A unique oast-style family home in Whitstable, Kent, is on sale for £895,000.
The property, called Minstrels Oast, is an imitation oast house built in the 1980s. “In Kent, the traditional oasts are iconic buildings, and lots of them are being converted [into homes],” says Ian Chappell, a Senior Valuer at estate agent Woodward & Bishopp.
“In our neck of the woods, there weren’t any original ones. If you want to live down by the coast here in pretty Whitstable and love that style of building, you have to go out of town.”
Oast houses are buildings used to dry fresh hops for brewing beer. They date back as far as the 1500s, with construction taking off in Kent, the first place in the UK to grow hops, in the mid-1800s. Overall, some 5,000 oast houses were built nationwide —particularly in Kent, Sussex, Surrey, Hampshire and Herefordshire— with 3,000 in Kent alone.
Today, brewing tends to take place in factories on a more industrial scale, and most oast houses have been converted into striking homes, holiday lets or museums. Godwin Oast, a white-panelled, thatch roofed oast in Cranbrook, Kent, is the oldest remaining example, dating back to 1580. These days, the Grade II listed building functions as a bed and breakfast.
Oast houses’ most distinctive features are their large, conical roofs, which were originally the charcoal-fired kilns used for drying the hops. On top, like at Minstrels Oast, there would be a cowl – a kind of chimney which would allow hot air to be drawn up through the kiln, creating a vacuum.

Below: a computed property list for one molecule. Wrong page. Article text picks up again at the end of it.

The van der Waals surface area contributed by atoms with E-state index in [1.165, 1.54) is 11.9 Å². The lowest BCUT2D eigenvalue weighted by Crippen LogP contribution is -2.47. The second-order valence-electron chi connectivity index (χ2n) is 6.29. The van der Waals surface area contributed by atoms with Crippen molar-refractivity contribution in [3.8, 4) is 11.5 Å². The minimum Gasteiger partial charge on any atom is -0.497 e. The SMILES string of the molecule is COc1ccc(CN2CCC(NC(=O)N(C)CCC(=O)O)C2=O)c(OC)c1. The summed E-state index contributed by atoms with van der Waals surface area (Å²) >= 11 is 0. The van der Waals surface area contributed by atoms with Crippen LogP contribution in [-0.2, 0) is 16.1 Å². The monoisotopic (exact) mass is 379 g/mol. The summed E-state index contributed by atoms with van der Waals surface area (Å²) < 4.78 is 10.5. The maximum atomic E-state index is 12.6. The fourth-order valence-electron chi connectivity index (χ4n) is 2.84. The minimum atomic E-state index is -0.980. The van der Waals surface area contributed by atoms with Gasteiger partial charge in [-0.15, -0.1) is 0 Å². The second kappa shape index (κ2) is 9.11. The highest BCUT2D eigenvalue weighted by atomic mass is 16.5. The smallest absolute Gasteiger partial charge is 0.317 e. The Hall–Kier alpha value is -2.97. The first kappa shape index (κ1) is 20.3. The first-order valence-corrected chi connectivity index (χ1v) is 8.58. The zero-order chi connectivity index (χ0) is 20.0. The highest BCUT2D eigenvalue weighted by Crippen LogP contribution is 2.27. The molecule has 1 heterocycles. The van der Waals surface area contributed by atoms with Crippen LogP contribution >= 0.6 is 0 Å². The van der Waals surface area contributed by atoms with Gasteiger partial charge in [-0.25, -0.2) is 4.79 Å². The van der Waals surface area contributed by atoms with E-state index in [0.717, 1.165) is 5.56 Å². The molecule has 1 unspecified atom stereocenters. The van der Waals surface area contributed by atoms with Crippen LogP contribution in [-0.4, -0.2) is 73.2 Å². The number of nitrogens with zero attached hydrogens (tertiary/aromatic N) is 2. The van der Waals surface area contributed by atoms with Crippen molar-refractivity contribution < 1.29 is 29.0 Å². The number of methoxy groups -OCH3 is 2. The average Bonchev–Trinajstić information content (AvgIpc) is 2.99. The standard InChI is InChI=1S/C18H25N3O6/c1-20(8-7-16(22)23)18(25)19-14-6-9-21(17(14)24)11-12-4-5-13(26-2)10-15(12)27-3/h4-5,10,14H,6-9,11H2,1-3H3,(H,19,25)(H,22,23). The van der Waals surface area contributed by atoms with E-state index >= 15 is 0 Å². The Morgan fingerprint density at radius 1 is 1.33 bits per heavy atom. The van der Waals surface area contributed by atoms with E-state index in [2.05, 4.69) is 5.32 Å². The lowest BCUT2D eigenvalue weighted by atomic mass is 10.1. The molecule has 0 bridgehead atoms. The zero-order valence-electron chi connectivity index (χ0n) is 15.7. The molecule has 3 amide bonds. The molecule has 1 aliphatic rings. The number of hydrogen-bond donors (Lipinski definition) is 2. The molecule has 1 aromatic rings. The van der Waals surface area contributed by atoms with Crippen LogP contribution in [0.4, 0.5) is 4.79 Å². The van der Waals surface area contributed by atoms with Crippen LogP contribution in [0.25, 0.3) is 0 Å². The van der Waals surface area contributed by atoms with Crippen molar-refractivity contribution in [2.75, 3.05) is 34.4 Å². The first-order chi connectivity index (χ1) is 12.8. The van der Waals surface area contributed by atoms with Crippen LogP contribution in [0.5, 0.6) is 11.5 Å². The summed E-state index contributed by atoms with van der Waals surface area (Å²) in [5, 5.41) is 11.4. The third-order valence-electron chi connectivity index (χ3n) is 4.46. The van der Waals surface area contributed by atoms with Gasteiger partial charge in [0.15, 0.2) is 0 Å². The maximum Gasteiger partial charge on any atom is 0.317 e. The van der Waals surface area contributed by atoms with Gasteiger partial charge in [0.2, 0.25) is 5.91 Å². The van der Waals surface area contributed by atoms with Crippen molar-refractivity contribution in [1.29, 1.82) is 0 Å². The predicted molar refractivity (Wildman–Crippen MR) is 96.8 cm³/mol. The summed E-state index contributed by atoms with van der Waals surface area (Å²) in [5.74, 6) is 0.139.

There would also have been a stowage – a barn section where the hops were cooled and packed. Although Minstrels Oast never functioned as an oast house, it still possesses the distinctive kiln, stowage building, outhouses and surrounding land.
“When oast houses are converted, the roundel creates a couple of lovely rooms. Then you have an open-plan barn-style conversion attached. This has recreated all of that, with a minstrels’ gallery —hence Minstrels Oast— vaulted ceiling – all the bits that we love about an oast house, but without the issues that a lot of oast houses will have,” says Chappell, who lists woodworm, dry rot, poor insulation and shallow foundations as common problems with the original buildings.
“It’s giving the lifestyle —but not the aggravation— of an oast house,” Chappell adds.
At Minstrels Oast, the roundels have become an office and a bedroom, with curved walls and a domed ceiling. The stowage’s traditional vaulted ceiling covers an open plan living room.
The property is spread across two floors, with four double bedrooms, a garage, wood store and barn, which has been converted into a cavernous workshop. It is surrounded by two thirds of an acre of land.
According to Chappell, the semi-rural location, just three miles from characterful Whitstable, is a major selling point.
Minstrels Oast has served as a unusual family home for the past 25 years, and was last sold in 1997. “I think it’s definitely a family house,” says Chappell. With its generous workshop space, he argues that the property would also suit people working from home, or running their own business.
As a replica, Minstrels Oast offers the chance to live in a unique home, without the complications of a historical oast house. Chappell says: “So many things we buy nowadays are mass-produced – even a lot of houses…We are getting more and more people that have the ability to look for something a little different. They don’t want what everyone else has got.”
He adds: “It is a lifestyle change, and this is a bit of a lifestyle purchase.”